With the Catcus and Grapefruit spring training leagues (that wouldn’t sound out of place at all in Mario Kart 8 Deluxe!) literally days away, it is a huge bat signal (pun intended) that the the new MLB season is just around the corner. What we have to look forward to this year is the (admittedly incredible, and one of my favourite games of 2017) AAA title MLB 18: The Show alongside the shaping-up-to-be-a-stinky-crapfest (if it's anything like last year's version, anyway) R.B.I. Baseball ‘18. Then it’s a long wait until April for the latest 2018 Powerful Pro title. Two of those games are PS4 exclusives (Powerful Pro 2018 is also available on Vita), which mean the Switch is left with R.B.I. Baseball ‘18 and...that’s it. Unless of course you count the aforementioned 2020 Baseball, which is available on the Switch eShop.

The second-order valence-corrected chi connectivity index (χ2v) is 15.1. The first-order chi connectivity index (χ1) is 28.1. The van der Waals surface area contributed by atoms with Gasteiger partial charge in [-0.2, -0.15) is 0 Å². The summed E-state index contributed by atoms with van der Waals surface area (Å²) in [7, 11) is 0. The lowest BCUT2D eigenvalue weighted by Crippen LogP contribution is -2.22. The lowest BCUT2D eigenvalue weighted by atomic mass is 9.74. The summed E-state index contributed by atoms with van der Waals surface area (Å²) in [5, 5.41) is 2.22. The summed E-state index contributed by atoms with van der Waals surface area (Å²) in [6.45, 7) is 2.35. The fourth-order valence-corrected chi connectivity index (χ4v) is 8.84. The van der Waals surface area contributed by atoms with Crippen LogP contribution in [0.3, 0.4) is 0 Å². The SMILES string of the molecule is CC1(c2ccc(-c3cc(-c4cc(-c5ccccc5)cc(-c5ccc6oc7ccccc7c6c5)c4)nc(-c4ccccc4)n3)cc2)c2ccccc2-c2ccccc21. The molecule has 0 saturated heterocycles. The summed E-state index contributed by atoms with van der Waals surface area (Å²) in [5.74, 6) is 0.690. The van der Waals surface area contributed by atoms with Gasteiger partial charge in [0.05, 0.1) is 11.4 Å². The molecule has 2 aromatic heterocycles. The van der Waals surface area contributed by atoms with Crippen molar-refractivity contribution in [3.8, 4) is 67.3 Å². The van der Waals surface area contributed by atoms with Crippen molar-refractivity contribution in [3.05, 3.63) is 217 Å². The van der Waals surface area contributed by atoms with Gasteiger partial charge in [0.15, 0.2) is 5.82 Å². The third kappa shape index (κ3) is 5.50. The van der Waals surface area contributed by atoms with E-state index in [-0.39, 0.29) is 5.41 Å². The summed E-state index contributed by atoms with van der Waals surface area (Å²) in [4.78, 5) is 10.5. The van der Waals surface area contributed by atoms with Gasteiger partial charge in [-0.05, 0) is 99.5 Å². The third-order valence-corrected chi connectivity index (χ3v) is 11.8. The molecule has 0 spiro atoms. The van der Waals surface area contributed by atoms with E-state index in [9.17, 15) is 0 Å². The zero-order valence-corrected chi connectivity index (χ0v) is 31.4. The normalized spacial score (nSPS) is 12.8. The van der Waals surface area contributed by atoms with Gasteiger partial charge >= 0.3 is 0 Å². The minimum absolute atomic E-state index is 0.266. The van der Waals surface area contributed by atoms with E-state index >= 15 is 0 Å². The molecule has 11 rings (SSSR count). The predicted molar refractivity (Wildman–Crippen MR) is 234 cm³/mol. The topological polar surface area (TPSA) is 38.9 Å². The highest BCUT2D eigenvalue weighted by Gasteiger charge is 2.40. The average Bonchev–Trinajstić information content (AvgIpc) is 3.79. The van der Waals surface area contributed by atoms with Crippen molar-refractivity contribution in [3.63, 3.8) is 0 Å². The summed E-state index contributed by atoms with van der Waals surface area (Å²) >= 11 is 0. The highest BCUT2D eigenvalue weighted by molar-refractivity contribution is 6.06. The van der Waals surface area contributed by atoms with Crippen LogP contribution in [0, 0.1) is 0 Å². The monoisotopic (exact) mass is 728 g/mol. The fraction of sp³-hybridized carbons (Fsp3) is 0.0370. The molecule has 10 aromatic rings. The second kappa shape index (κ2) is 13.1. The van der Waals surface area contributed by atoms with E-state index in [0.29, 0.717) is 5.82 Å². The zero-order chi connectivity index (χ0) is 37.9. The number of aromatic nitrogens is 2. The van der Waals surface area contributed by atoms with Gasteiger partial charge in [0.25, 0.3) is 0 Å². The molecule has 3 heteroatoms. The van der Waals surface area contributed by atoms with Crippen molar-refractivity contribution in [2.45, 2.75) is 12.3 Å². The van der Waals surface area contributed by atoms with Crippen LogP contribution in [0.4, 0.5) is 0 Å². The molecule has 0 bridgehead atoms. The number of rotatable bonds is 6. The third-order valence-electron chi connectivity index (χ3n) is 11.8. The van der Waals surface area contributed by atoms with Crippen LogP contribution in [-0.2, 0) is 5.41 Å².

Nintendo is a company that, until as recently as 2016, owned major league club the Seattle Mariners for crying out loud! Baseball is in its blood (and no, Mario Sports Superstars doesn’t count). The fact that Switch-owning baseball fans are so poorly served is borderline criminal, and I long for a day when the sport returns to the spotlight and we get a quality title worthy of our attention. If you feel the same way, be sure to take a swing in the comments section below.